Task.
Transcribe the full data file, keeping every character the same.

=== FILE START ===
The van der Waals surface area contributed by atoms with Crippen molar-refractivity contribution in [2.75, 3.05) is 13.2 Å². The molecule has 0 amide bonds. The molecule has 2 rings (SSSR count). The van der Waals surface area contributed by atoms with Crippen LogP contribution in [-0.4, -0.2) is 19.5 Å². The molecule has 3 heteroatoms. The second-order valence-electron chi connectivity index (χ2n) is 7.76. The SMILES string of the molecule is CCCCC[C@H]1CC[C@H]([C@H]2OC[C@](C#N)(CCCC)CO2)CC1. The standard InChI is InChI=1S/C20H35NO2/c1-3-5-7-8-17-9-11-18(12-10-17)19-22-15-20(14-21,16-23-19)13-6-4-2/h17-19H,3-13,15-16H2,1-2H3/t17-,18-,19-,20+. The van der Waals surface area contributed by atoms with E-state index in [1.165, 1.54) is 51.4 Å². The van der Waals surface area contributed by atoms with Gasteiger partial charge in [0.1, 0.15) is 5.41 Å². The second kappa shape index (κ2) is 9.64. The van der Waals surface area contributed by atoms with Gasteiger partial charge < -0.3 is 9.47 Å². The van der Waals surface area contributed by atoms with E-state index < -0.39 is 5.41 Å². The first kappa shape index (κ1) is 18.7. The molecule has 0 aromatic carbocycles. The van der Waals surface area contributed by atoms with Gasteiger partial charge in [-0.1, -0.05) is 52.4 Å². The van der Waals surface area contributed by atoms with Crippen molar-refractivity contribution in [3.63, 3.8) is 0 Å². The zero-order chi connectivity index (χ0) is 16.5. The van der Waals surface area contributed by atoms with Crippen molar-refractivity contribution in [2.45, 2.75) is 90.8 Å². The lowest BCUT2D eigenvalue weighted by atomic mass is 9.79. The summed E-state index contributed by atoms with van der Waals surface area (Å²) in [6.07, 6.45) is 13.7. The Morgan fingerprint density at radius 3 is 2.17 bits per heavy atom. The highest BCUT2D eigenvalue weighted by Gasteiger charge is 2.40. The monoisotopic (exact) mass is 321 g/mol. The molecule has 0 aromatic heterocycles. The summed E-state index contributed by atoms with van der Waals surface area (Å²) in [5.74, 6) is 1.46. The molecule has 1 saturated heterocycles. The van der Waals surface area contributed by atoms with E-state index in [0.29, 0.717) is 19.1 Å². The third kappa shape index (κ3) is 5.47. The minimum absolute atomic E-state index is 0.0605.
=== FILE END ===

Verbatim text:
The van der Waals surface area contributed by atoms with Crippen molar-refractivity contribution in [2.75, 3.05) is 13.2 Å². The molecule has 0 amide bonds. The molecule has 2 rings (SSSR count). The van der Waals surface area contributed by atoms with Crippen LogP contribution in [-0.4, -0.2) is 19.5 Å². The molecule has 3 heteroatoms. The second-order valence-electron chi connectivity index (χ2n) is 7.76. The SMILES string of the molecule is CCCCC[C@H]1CC[C@H]([C@H]2OC[C@](C#N)(CCCC)CO2)CC1. The standard InChI is InChI=1S/C20H35NO2/c1-3-5-7-8-17-9-11-18(12-10-17)19-22-15-20(14-21,16-23-19)13-6-4-2/h17-19H,3-13,15-16H2,1-2H3/t17-,18-,19-,20+. The van der Waals surface area contributed by atoms with E-state index in [1.165, 1.54) is 51.4 Å². The van der Waals surface area contributed by atoms with Gasteiger partial charge in [0.1, 0.15) is 5.41 Å². The second kappa shape index (κ2) is 9.64. The van der Waals surface area contributed by atoms with Gasteiger partial charge < -0.3 is 9.47 Å². The van der Waals surface area contributed by atoms with E-state index < -0.39 is 5.41 Å². The first kappa shape index (κ1) is 18.7. The molecule has 0 aromatic carbocycles. The van der Waals surface area contributed by atoms with Gasteiger partial charge in [-0.1, -0.05) is 52.4 Å². The van der Waals surface area contributed by atoms with Crippen molar-refractivity contribution in [3.63, 3.8) is 0 Å². The zero-order chi connectivity index (χ0) is 16.5. The van der Waals surface area contributed by atoms with Crippen molar-refractivity contribution in [2.45, 2.75) is 90.8 Å². The lowest BCUT2D eigenvalue weighted by atomic mass is 9.79. The summed E-state index contributed by atoms with van der Waals surface area (Å²) in [6.07, 6.45) is 13.7. The Morgan fingerprint density at radius 3 is 2.17 bits per heavy atom. The highest BCUT2D eigenvalue weighted by Gasteiger charge is 2.40. The monoisotopic (exact) mass is 321 g/mol. The molecule has 0 aromatic heterocycles. The summed E-state index contributed by atoms with van der Waals surface area (Å²) in [5.74, 6) is 1.46. The molecule has 1 saturated heterocycles. The van der Waals surface area contributed by atoms with E-state index in [0.29, 0.717) is 19.1 Å². The third kappa shape index (κ3) is 5.47. The minimum absolute atomic E-state index is 0.0605.